Trade of the Day: Stocks crumble, US Treasuries advance and Wall Street futures ease; gold and oil surge
Quote of the Day: “The direct economic impact of the protests that began in opposition to the citizenship amendment bill is likely to be small,” said Shilan Shah, economist at Capital Economics who argued that the nation-wide protests in India could be a mixed blessing for the economy. “However, the protests have increased the chances of a larger fiscal stimulus in next month’s union budget, which would be positive for growth in the near term. On the downside, the controversy surrounding the citizenship bill – as well as the pursuit of such populist policies in the first place – appears to be causing attention on economic policymaking to slip.”
Stock of the day: Ganfeng Lithium rose as much as 13.5% after media reported the first deliveries of made-in-China Tesla Inc. vehicles to customers would happen on Tuesday. The shares of other suppliers to Tesla also rose.
Number of the Day: $70 The price of Brent crude per barrel, a level hit for the first time in three months.
Tip of the Day: “We here update our target framework for the S&P 500, which suggests upside in 2020 of 2% (our 2020 year-end target is 3300) as we likely saw some of 2020’s gains pulled into 2019, and would expect more realistic returns in 2020. But our long-term bullish stance on US stocks is still supported by valuation. With a dividend yield of 2%, implied annualized total returns of 7% for US stocks are still compelling relative to most fixed income offerings,” said BofA Securities strategists in a note published on Monday.
Financial markets tumbled after Tehran threatened to avenge the killing of an Iranian general by the US military, boosting the appeal of safe havens and a surge in crude prices amid tensions in the oil-rich region. “If we do not take a unanimous stance against America’s mistakes, a great danger will threaten our region,” said Iranian President Hassan Rouhani. He said later in a phone call with the Ashraf Ghani, President of Afghanistan: “The Americans have kept their aggressive nature and have never been committed to their political, legal and moral obligations and have violated the rights of nations.”.This was followed by an even more threatening message from US President Donald Trump that the US is “targeting” 52 Iranian sites and will strike “very fast and very hard” if Tehran attacks Americans or US assets.
“The Eurozone and the UK have called for the US to de-escalate tensions in the Middle East. Iran has demanded that the United Nations condemn the US and reserved the right to defend itself. The last thing markets want is a move from a tit-for-tat tariff war to saber-rattling in the Gulf,” said DBS strategists in a report.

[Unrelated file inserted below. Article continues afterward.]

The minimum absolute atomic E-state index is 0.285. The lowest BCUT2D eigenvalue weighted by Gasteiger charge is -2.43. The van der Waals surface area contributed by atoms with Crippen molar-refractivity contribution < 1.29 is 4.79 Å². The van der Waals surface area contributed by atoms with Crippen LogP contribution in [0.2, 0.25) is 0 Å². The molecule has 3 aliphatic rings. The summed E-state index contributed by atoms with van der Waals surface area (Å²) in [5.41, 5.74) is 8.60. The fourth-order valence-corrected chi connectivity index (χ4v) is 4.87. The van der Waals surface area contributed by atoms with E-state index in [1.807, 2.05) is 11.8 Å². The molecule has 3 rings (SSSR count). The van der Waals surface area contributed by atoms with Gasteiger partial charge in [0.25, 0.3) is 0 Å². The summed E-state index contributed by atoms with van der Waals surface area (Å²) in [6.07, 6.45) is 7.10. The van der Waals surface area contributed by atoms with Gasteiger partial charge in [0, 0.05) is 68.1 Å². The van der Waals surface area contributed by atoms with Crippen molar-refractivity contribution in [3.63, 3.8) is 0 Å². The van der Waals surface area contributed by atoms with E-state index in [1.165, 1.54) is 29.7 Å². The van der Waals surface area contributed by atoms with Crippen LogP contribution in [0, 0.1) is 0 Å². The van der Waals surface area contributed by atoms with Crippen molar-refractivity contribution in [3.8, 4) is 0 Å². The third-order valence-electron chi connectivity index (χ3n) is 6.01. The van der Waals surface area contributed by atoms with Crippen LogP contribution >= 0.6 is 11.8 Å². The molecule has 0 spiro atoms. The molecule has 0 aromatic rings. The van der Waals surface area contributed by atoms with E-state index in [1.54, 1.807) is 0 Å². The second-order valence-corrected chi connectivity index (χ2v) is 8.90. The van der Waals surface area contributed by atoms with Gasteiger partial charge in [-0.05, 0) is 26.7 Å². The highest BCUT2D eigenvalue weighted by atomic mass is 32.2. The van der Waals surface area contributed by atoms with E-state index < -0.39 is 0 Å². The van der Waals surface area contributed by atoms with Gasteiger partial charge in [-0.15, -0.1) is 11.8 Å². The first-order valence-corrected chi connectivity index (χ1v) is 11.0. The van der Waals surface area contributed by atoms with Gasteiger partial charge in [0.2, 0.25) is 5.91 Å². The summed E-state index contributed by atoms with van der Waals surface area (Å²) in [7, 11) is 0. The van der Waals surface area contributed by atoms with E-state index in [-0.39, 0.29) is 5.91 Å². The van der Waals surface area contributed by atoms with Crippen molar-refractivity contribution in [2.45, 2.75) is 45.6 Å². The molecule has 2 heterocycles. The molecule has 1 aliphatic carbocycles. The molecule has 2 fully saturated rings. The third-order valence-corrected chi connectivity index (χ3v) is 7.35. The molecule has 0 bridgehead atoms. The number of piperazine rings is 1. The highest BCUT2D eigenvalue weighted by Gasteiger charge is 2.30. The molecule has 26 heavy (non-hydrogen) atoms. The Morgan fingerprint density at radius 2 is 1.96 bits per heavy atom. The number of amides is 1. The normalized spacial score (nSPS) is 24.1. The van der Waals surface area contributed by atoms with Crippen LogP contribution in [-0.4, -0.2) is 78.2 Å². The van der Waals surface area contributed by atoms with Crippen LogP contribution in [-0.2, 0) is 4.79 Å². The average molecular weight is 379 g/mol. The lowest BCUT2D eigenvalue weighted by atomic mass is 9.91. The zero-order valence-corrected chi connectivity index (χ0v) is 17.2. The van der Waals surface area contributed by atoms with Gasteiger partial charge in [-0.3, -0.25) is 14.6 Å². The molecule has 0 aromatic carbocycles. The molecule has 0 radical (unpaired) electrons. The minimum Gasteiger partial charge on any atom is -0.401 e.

MSCI’s Asia Pacific ex-Japan index fell 1%, Japan’s Nikkei 225 index retreated 1.9% and the Hang Seng fell 0.79% with healthcare, industrials and property providing the maximum drag on the benchmark. The Stoxx Europe 600 index was down 0.6% and S&P Futures dropped 0.4% indicating that Wall Street was set for a weak start. Gold prices struck a seven year high rising to $1,580 per ouce, its highest level since April 2013. But analysts expect it to lose momentum once hostilities cease.
“Gold initially traded higher throughout the Christmas holidays. The escalation of tensions in the Middle East has since sent Gold to a seven year high, as markets seek refuge in a traditional safe haven in times of uncertainty. We expect Gold to redeem some of its recent gains at the first signs of de-escalation,” said Olivier Konzeoue, FX Sales Trader at Saxo Markets.
Hostilities are building against the presence of US military personnel in the Gulf region with the Iran-backed Lebanese group Hezbollah warning that the US military in the Middle East would pay the price for the killing of Iranian Major General Qassem Soleimani, warning that US soldiers and officers would return home in coffins. Meanwhile, Iraq’s parliament called on Sunday for US and other foreign military forces to leave the region. The Iraqi parliament passed a resolution calling on the government to work to end all foreign troop presence.
Still, sentiment in China’s banking sector was lifted by signs that regulators were keen on supporting troubled lenders and small borrowers who have been pressured by an economic deceleration and tight liquidity conditions. China’s banking and insurance regulator relaxed guidelines for foreign lenders to enter the Chinese market abolishing the total asset requirements for foreign banks setting up businesses in China and easing limitations on shareholders of joint venture lenders. This is seen as encouraging support towards its troubled banks and small businesses as the country seeks to rein in its debt mountain in a slowing economy.